Walking with Ghosts is Gabriel Byrne’s recently published memoir of his life and work. It is told episodically, interweaving stories across time, revealing Byrne’s personality through encounters he has had throughout his life as well as in his stage and film career. The book is replete with dialogue from those encounters coupled with the reflections of the actor today, now in his seventies.
Byrne’s family is central to his narrative. His mother, a quiet strength and encouragement to him, raised six children and dealt with a husband who was fond of tipple (Guinness employees had a good supply at their elbow). Even so, in a deeper dive that is typical of this book, he describes a moment when his mother has had it with the demands of carrying the family—she intimates that she is leaving, before quickly changing her mind. Years later, as a famous actor, her son looks back and sees that she too may have had unrealised ambitions to act. Byrne portrays his father fondly in the book: the Da quips, after his son lands an early acting role, that he did not need to watch it, since he could see him for free any day of the week. Even today, television audiences of a certain vintage recall Byrne’s emergence in Irish public consciousness through his role on The Riordans, a television series in the 1970s. From the first, his talent was clear. Byrne manages to capture the interiority of a role and display profound sensitivity in his delivery.
Writing about his time as a teenager in a seminary in England, Byrne relates: “One evening, when I returned to study hall from dinner, I was told to go to the priest’s room…The priest opened the door in a red dressing gown”. You do not need to have read The Fern’s Report, or have seen Spotlight, to anticipate what happens next. Byrne already spoke about this incident on ‘Conversations with Eamon Dunphy’ on RTÉ Radio on 21 June 2008. Back then, however, he held back, referring to lines that were crossed. In Walking with Ghosts, he recounts what happened in full—to the extent that he can. While he relates the sordid innuendo of the priest who sits Byrne on his couch, at a certain point the whole memory disappears: “Even years later it feels like the night has been concreted over. I’ve been picking at it with a pin ever since, afraid to use a jack-hammer, afraid of what’s buried in there”. It is striking, given that the memoir form is an excavation of memories, to encounter a memory that remains so sealed off to the storyteller.
Byrne interpolates that trauma with another sequence, earlier in life. The circumstances are that he is sent to bring food and drink to a group of young men who are working the land. When they have finished eating, they pick on him and the bullying turned sexual. Again, this recalls the film Spotlight, which centres on a group of Boston Globe journalists who broke the story of systemic child abuse and the protection of its perpetrators in Boston. As one outsider character in that film says: “If it takes a village to raise a child, it takes a village to abuse one”. The abuse Byrne suffered pervaded the culture from which he came, and this memoir stands as a rebuttal to claims of ignorance about it, a fig leaf for Irish communities that colluded in children’s suffering. As a lad, Byrne heard stories from boys in his Walkinstown estate about other boys who had been dispatched to ‘industrial schools’ in Connemara. He recounts hearing about the explicit acts they were made to perform.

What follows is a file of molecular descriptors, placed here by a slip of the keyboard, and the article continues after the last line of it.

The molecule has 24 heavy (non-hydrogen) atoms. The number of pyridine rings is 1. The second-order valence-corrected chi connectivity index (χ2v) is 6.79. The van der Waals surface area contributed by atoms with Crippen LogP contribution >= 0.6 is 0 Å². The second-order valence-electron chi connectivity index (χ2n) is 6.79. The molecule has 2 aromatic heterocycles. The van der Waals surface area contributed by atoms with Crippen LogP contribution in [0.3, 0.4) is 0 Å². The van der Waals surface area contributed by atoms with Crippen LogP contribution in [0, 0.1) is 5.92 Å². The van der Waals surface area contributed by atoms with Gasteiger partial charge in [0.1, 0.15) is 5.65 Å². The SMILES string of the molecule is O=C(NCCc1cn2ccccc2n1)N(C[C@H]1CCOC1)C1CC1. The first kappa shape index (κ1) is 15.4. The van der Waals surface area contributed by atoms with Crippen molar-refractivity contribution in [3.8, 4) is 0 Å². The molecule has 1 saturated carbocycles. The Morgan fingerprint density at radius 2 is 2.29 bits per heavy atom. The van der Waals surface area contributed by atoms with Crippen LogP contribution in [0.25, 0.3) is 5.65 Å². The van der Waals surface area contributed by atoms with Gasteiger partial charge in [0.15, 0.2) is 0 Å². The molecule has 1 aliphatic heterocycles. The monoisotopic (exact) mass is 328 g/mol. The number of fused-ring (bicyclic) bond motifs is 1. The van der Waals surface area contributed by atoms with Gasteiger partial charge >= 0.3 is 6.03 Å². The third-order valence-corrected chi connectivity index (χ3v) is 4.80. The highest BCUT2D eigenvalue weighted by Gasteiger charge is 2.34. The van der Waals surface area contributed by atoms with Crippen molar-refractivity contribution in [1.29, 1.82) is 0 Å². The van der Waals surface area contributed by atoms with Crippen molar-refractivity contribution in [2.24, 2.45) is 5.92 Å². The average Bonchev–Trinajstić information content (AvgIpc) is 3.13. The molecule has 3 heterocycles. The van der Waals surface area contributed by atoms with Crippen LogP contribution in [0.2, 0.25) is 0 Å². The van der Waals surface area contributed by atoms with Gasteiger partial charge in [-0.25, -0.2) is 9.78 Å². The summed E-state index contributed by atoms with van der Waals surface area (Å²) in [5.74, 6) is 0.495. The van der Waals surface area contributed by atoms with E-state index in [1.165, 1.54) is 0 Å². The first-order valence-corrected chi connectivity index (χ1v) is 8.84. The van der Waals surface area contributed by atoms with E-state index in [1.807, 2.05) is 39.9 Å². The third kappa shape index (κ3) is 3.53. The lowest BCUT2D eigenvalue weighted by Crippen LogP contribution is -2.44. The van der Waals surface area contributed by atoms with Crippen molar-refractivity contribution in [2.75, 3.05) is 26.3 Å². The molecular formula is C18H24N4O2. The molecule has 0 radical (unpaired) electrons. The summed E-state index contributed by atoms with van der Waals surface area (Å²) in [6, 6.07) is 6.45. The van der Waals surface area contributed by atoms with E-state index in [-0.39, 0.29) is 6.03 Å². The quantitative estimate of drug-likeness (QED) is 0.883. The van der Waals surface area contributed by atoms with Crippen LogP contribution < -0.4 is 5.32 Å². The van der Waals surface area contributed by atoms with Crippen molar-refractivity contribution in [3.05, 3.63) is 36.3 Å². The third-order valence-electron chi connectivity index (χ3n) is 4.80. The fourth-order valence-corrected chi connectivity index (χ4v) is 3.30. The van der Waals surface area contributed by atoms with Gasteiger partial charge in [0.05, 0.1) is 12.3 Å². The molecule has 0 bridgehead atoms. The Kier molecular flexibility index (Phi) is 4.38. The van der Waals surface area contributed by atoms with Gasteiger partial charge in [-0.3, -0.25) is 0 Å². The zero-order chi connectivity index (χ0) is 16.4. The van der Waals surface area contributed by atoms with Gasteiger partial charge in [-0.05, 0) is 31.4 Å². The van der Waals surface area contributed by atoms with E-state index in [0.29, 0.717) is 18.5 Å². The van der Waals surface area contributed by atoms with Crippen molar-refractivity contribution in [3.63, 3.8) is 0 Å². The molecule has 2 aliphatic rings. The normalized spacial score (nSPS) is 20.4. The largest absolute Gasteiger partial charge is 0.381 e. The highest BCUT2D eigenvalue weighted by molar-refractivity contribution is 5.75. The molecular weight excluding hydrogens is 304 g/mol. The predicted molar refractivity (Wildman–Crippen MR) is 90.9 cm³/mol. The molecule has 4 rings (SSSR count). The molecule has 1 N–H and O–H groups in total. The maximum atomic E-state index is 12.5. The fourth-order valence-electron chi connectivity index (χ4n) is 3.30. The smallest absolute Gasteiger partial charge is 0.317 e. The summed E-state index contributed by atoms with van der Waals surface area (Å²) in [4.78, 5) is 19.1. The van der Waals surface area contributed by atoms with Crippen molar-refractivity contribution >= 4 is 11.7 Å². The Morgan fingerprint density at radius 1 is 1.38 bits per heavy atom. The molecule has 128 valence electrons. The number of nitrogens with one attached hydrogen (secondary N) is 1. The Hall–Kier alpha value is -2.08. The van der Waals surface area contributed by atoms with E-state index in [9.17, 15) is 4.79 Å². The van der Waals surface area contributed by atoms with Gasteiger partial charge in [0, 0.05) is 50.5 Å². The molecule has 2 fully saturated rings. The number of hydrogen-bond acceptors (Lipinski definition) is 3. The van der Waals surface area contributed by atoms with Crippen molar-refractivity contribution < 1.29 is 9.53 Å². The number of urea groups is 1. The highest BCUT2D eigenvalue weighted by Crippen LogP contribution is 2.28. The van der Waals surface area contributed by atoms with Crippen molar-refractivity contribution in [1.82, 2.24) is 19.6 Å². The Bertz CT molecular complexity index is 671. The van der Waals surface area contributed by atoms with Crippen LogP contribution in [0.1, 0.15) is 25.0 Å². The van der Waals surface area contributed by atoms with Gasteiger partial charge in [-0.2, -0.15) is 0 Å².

After a spell on the Dublin stage and on RTÉ, Byrne was a jobber actor in London. That experience had a catalytic effect on him, as it did for other actors of his generation—Stephen Rea comes to mind. As with Rea, the opportunities that opened up in London for Byrne were bound up with moral and artistic constraints. Byrne grew weary with offers of roles to play a priest or an IRA man. As he said in an interview promoting this book: “That’s why I went to America—because I didn’t feel labelled or identified there”. It was the right move.
A sequence in this book that will stay with many readers is of Byrne at the Cannes Film Festival when he was catapulted to superstar status after The Usual Suspects opened there. He has an attack of anxiety and exits the festival to stay in a hotel for days. It is a vision of the troubles that beset him, which he attempted to drown in alcohol. His drinking led him to a profound personal crisis, to blackouts and waking up in ignominious situations. Yet he faced down his alcoholism. A great success of this memoir is how he recounts his confrontations with such demons and the clarity with which he expresses his journey. One of his celebrated recent roles was in the HBO series, In Treatment, in which he plays a therapist; Byrne brings elements of the therapist’s scrutiny to bear on his own life in this work.
This is Byrne’s first book but there is likely more to follow. His facility for writing, and the fulfilment he evidently took from writing this memoir, suggest so. Byrne’s lifelong search for his own voice in acting roles fuses in this book with his journey towards finding his voice as an author. He writes himself as he is rather than as he would wish to be seen. He has the courage to write disjointed sentences, to write episodically, and to portray the ways in which he let people down and behaved dishonourably. The portrait is richer for those struggles and his acceptance of himself. This book brings the reader, by turns painfully and joyfully but always authentically, into the mind and heart of one of the very finest actors Ireland has ever produced.
~Maurice Fitzpatrick, 2022